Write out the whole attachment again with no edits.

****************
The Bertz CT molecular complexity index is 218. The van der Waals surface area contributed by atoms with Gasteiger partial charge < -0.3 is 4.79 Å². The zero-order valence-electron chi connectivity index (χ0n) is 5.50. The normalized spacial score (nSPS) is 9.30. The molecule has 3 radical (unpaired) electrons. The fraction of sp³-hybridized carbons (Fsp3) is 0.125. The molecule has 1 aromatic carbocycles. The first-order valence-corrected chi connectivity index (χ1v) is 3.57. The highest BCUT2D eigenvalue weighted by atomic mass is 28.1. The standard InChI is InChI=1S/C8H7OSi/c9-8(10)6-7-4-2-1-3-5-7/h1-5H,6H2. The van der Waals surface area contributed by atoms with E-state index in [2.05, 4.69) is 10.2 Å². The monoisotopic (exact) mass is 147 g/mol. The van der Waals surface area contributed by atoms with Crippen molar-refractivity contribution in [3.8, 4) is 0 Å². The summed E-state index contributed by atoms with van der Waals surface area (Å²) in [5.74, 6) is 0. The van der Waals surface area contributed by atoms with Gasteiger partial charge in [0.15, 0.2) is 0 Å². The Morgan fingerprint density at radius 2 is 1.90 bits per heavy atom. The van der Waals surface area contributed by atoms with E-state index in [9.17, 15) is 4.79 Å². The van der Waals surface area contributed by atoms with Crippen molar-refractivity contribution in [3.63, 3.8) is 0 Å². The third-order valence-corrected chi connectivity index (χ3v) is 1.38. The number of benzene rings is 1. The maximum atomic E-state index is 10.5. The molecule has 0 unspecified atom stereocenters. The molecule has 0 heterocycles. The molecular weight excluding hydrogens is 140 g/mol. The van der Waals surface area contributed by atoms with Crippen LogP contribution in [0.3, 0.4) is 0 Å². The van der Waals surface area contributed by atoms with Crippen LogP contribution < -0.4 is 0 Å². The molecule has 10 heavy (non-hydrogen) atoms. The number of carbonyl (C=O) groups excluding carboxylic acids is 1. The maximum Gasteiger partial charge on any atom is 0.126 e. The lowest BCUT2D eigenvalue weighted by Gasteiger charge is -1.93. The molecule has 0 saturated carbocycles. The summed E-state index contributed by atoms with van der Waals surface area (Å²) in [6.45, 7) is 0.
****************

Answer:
The Bertz CT molecular complexity index is 218. The van der Waals surface area contributed by atoms with Gasteiger partial charge < -0.3 is 4.79 Å². The zero-order valence-electron chi connectivity index (χ0n) is 5.50. The normalized spacial score (nSPS) is 9.30. The molecule has 3 radical (unpaired) electrons. The fraction of sp³-hybridized carbons (Fsp3) is 0.125. The molecule has 1 aromatic carbocycles. The first-order valence-corrected chi connectivity index (χ1v) is 3.57. The highest BCUT2D eigenvalue weighted by atomic mass is 28.1. The standard InChI is InChI=1S/C8H7OSi/c9-8(10)6-7-4-2-1-3-5-7/h1-5H,6H2. The van der Waals surface area contributed by atoms with E-state index in [2.05, 4.69) is 10.2 Å². The monoisotopic (exact) mass is 147 g/mol. The van der Waals surface area contributed by atoms with Crippen molar-refractivity contribution in [3.8, 4) is 0 Å². The summed E-state index contributed by atoms with van der Waals surface area (Å²) in [5.74, 6) is 0. The van der Waals surface area contributed by atoms with Gasteiger partial charge in [0.15, 0.2) is 0 Å². The Morgan fingerprint density at radius 2 is 1.90 bits per heavy atom. The van der Waals surface area contributed by atoms with E-state index in [9.17, 15) is 4.79 Å². The van der Waals surface area contributed by atoms with Crippen molar-refractivity contribution in [3.63, 3.8) is 0 Å². The third-order valence-corrected chi connectivity index (χ3v) is 1.38. The number of benzene rings is 1. The maximum atomic E-state index is 10.5. The molecule has 0 unspecified atom stereocenters. The molecule has 0 heterocycles. The molecular weight excluding hydrogens is 140 g/mol. The van der Waals surface area contributed by atoms with Crippen LogP contribution in [0.3, 0.4) is 0 Å². The van der Waals surface area contributed by atoms with Crippen LogP contribution < -0.4 is 0 Å². The molecule has 10 heavy (non-hydrogen) atoms. The number of carbonyl (C=O) groups excluding carboxylic acids is 1. The maximum Gasteiger partial charge on any atom is 0.126 e. The lowest BCUT2D eigenvalue weighted by Gasteiger charge is -1.93. The molecule has 0 saturated carbocycles. The summed E-state index contributed by atoms with van der Waals surface area (Å²) in [6.45, 7) is 0.